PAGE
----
In the space of just a few days, two separate projects have brought the promise of offshore floating solar a step closer to commercial reality.
First, the oil and gas major Equinor announced its involvement in an offshore floating solar trial with Moss Maritime off the Norwegian island of Frøya. Then, last week, fellow Norwegian firm Ocean Sun revealed it had secured European Union funding for a 250-kilowatt trial of its innovative floating PV system in the Atlantic off the coast of the Gran Canaria, in partnership with the offshore wind specialist Fred Olsen.
These trials bring new momentum to a subset of the floating solar concept that is as yet almost entirely untapped, despite the potentially limitless deployment opportunities it opens up. While floating solar on inland water bodies is currently experiencing something of a boom worldwide, the obvious challenges of building and operating PV systems at sea mean that offshore solar has so far remained an experimental rather than commercially practicable prospect. But that could be set to change.
Speaking to GTM, Ocean Sun CEO Børge Bjørneklett said the aim of the Canary Islands project is partly a research and development effort to test its technology in tough marine conditions, but it is geared to pave the way for commercial rollout.
Fred Olsen has “great plans” for commercialization, he said, and offers the opportunity to deploy offshore floating solar at the sort of scale needed to make it competitive.
“There are some huge projects now and…Ocean Sun is not large enough to take these on,” he said. “Looking at a project with several hundred megawatts [and] hundreds of millions [in] costs of building these things, we need to team up with the more established players.”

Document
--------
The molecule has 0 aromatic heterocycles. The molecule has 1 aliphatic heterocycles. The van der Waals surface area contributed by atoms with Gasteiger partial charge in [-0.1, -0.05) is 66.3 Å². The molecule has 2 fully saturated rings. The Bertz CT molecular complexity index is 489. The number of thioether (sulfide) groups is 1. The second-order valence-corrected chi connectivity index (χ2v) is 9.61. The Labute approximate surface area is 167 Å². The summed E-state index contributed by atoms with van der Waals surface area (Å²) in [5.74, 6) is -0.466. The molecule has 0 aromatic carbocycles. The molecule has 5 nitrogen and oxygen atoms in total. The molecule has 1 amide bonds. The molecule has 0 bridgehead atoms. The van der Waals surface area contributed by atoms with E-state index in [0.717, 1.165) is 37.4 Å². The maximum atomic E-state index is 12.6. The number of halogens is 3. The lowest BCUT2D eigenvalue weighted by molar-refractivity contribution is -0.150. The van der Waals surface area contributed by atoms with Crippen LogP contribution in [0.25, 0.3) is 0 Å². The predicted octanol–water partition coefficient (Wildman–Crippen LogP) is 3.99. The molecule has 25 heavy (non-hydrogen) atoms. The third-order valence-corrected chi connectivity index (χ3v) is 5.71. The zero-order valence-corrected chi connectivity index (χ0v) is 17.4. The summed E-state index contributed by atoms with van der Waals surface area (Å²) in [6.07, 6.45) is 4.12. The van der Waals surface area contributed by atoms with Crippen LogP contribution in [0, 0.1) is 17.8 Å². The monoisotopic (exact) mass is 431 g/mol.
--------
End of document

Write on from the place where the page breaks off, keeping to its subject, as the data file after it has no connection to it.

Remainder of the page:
Ocean surface cooling boosts solar yield
Ocean Sun has developed a proprietary floating technology that is particularly suited to deployment at sea, where storms and high waves present significant challenges to any human-made structure, let alone one that must operate profitably over a prolonged period.
At the heart of the design is a flexible pad or membrane on which the PV modules sit and that is able to ride the swell and dampen the impact of any particularly large waves. An added advantage is that by reducing the air gap between the modules and water level, a cooling effect increases yield by around 5 percent compared to systems where modules sit higher above the water.
Major utility Statkraft purchased four 500-kilowatt systems from Ocean Sun in March 2019. They operate as a demonstration project on a reservoir in Albania. The company is one of the largest hydropower operators in Europe.
Bjørneklett claimed the Ocean Sun's unique design makes it more robust than other floating solar systems currently in circulation, many of which are based on a pontoon-type construction that is not well equipped to withstand wind and rough conditions. This assertion will certainly be put to the test in the company's upcoming Gran Canaria trial, where the Ocean Sun system will face Atlantic waves up to 10 meters high.
Assuming this and the other trials of offshore floating solar technologies underway prove successful, the potential applications are numerous.
No rush for offshore wind hybrids